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Figure 2: Rolling fractions of L1-2 transfectants expressing the L-selectin ED in PLN venules. L1-2 cells transfected with wild-type or chimeric L-selectin were fluorescently labeled with BCECF and observed in PLN venules of different order. The percentage of rolling cells in the total cell flux (rolling fraction) was determined in individual venules for each pair of transfectants, as described in Materials and Methods. Rolling fractions of each member of a pair that were determined in the same venule are connected by straight lines. All transfectants showed highest rolling fractions in HEV of orders IV and V, gradually decreasing when cells entered lower order venules. Separate experiments were performed to compare rolling fractions between (A) wild-type L-selectin and L/CD31; (B) wild-type L-selectin and L/CD44; and (C) L/CD31 and L/CD44. (D) Relative rolling fraction of L1-2 transfectants in all venules after normalizing the transfectant with higher rolling fraction to 100% in each venule; data are shown as mean ± SEM of rolling fractions in 21–36 venules from three to six independent experiments.
Mentions: BCECF-labeled transfectants were injected through the femoral artery and observed in subiliac PLN microvessels. These vessels are classified in up to five branching orders in a typical nodal venular tree as described previously (3, 5). In agreement with previous studies of L1-2 transfectants expressing wild-type L-selectin, we found that their rolling fraction was highest in immediate postcapillary venules (orders IV and V), gradually decreasing in successively larger venules downstream (orders III to I) (5). This decrease in rolling fractions was shown to correlate with a decrease in PNAd density (29). Accordingly, we found a similar spatial preference in rolling for chimeric L-selectin transfectants (Fig. 2, A–C); irrespective of the ultrastructural distribution of L-selectin EDs, all cell lines rolled consistently more frequently in high order venules where L-selectin ligands were abundant, and displayed much less rolling in medullary collecting venules with sparse PNAd expression. Tethering and rolling was mediated by the EDs of transfected selectins as mock-transfected L1-2 cells were not able to tether and roll in this model (5). In agreement with previous studies with L1-2 transfectants in murine PLN, we did not observe transfectants that became stuck (stationary for ≥30 s) in any postcapillary venule analyzed, probably because these cells express very few β2 integrins which are necessary for firm adhesion in PLN HEV (3, 5).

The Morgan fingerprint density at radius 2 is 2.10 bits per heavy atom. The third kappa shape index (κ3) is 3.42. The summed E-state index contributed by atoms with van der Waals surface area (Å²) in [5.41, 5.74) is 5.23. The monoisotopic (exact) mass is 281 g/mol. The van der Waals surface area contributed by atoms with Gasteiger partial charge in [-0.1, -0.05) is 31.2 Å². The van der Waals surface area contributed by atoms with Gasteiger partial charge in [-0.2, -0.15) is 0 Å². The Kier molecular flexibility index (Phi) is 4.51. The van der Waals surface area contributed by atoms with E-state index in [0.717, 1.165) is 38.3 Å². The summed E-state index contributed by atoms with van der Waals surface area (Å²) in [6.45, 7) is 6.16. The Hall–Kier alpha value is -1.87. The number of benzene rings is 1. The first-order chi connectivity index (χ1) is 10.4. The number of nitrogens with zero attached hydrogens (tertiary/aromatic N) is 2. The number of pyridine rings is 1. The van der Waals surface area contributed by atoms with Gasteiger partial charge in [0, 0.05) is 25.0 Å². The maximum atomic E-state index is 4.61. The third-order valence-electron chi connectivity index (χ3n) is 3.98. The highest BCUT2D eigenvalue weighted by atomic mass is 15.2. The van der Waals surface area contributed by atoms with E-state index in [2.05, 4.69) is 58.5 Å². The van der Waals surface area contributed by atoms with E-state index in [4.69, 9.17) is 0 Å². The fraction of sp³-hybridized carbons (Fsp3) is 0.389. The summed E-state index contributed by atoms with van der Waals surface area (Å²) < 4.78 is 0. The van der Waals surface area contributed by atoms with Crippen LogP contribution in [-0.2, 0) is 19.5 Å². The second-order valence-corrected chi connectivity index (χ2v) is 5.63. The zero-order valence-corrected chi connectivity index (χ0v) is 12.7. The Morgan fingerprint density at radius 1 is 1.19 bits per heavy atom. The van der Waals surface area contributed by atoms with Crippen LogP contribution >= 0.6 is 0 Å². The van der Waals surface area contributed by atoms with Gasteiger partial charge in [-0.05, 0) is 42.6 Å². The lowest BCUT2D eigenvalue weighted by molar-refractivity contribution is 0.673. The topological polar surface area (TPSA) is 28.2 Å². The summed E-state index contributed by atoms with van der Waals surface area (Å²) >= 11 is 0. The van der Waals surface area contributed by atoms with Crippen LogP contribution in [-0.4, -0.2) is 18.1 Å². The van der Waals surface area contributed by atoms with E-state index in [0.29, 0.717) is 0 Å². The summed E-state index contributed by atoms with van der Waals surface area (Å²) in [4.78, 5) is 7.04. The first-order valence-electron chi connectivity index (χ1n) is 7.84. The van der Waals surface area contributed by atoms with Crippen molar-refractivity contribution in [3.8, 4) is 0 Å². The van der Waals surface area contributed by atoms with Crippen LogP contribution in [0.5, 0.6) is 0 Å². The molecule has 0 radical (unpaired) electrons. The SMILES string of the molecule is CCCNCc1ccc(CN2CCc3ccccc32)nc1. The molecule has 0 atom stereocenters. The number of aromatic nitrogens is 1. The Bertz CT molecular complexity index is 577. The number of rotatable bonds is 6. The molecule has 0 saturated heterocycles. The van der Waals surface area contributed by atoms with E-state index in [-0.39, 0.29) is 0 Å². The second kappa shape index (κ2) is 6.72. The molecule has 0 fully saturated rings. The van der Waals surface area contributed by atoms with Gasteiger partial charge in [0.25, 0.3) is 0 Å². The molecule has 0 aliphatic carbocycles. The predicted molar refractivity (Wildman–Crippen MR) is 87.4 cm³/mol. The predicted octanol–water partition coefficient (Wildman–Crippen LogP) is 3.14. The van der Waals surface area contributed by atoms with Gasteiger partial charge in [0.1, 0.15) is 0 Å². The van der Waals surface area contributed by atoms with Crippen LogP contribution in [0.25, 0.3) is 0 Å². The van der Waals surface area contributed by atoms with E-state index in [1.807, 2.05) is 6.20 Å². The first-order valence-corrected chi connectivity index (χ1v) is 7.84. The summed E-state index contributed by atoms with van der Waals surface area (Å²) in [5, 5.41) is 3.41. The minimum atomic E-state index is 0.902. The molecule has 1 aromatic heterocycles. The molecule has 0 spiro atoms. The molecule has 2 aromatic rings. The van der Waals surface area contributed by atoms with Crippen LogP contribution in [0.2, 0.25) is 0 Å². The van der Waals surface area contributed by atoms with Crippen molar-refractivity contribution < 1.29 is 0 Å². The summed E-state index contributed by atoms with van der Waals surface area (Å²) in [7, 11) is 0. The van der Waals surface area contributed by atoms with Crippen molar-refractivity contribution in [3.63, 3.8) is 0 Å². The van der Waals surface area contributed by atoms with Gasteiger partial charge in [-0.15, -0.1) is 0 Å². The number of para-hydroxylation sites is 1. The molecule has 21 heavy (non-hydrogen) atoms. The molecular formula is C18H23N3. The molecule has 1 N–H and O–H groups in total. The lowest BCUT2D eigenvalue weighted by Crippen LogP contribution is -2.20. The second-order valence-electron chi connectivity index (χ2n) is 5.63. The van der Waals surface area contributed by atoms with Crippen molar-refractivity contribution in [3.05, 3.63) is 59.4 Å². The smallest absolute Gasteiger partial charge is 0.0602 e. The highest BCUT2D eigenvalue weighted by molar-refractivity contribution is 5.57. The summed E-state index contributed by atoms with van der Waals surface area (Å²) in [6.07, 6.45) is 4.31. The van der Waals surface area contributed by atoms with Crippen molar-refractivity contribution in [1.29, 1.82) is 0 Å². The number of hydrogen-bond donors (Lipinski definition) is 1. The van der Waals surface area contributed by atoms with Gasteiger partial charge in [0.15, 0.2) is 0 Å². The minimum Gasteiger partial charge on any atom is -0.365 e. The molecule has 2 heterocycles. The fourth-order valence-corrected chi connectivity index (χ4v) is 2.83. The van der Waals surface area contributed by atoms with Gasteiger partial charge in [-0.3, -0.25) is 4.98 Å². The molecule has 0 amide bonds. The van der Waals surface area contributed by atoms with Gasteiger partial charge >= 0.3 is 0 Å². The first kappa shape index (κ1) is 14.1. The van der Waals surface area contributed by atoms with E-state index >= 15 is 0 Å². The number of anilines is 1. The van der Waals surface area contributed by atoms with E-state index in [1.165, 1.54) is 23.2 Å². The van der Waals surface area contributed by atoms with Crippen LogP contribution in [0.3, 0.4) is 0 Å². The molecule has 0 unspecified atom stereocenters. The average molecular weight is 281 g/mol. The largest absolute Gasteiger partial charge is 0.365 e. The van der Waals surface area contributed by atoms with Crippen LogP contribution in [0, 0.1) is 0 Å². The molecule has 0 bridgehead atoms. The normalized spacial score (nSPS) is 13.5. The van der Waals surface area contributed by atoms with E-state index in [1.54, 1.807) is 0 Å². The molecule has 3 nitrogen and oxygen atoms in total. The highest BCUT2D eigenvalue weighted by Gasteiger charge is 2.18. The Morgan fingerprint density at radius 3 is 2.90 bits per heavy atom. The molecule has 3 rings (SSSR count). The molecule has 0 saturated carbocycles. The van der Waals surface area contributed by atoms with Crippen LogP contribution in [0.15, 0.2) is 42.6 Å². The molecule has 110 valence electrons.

Bottom Line: In the narrow venules, tethering of cells with cell body expression may have been aided by forced margination through collision with erythrocytes.L-selectin transfected cells rolled 10-fold faster than E-selectin transfectants.Interestingly, rolling velocity histograms of cell lines expressing equivalent copy numbers of the same ectodomain were always similar, irrespective of the topographic distribution.

View Article: PubMed Central - PubMed

Affiliation: Center for Blood Research and the Department of Pathology, Harvard Medical School, Boston, Massachusetts 02115, USA.

ABSTRACT
Adhesion receptors that are known to initiate contact (tethering) between blood-borne leukocytes and their endothelial counterreceptors are frequently concentrated on the microvilli of leukocytes. Other adhesion molecules are displayed either randomly or preferentially on the planar cell body. To determine whether ultrastructural distribution plays a role during tethering in vivo, we used pre-B cell transfectants expressing L- or E-selectin ectodomains linked to transmembrane/intracellular domains that mediated different surface distribution patterns. We analyzed the frequency and velocity of transfectant rolling in high endothelial venules of peripheral lymph nodes using an intravital microscopy model. Ectodomains on microvilli conferred a higher efficiency at initiating rolling than random distribution which, in turn, was more efficient than preferential expression on the cell body. The role of microvillous presentation was less accentuated in venules below 20 micrometers in diameter than in larger venules. In the narrow venules, tethering of cells with cell body expression may have been aided by forced margination through collision with erythrocytes. L-selectin transfected cells rolled 10-fold faster than E-selectin transfectants. Interestingly, rolling velocity histograms of cell lines expressing equivalent copy numbers of the same ectodomain were always similar, irrespective of the topographic distribution. Our data indicate that the distribution of adhesion receptors has a dramatic impact on contact initiation between leukocytes and endothelial cells, but does not play a role once rolling has been established.

Show MeSH
Related in: MedlinePlus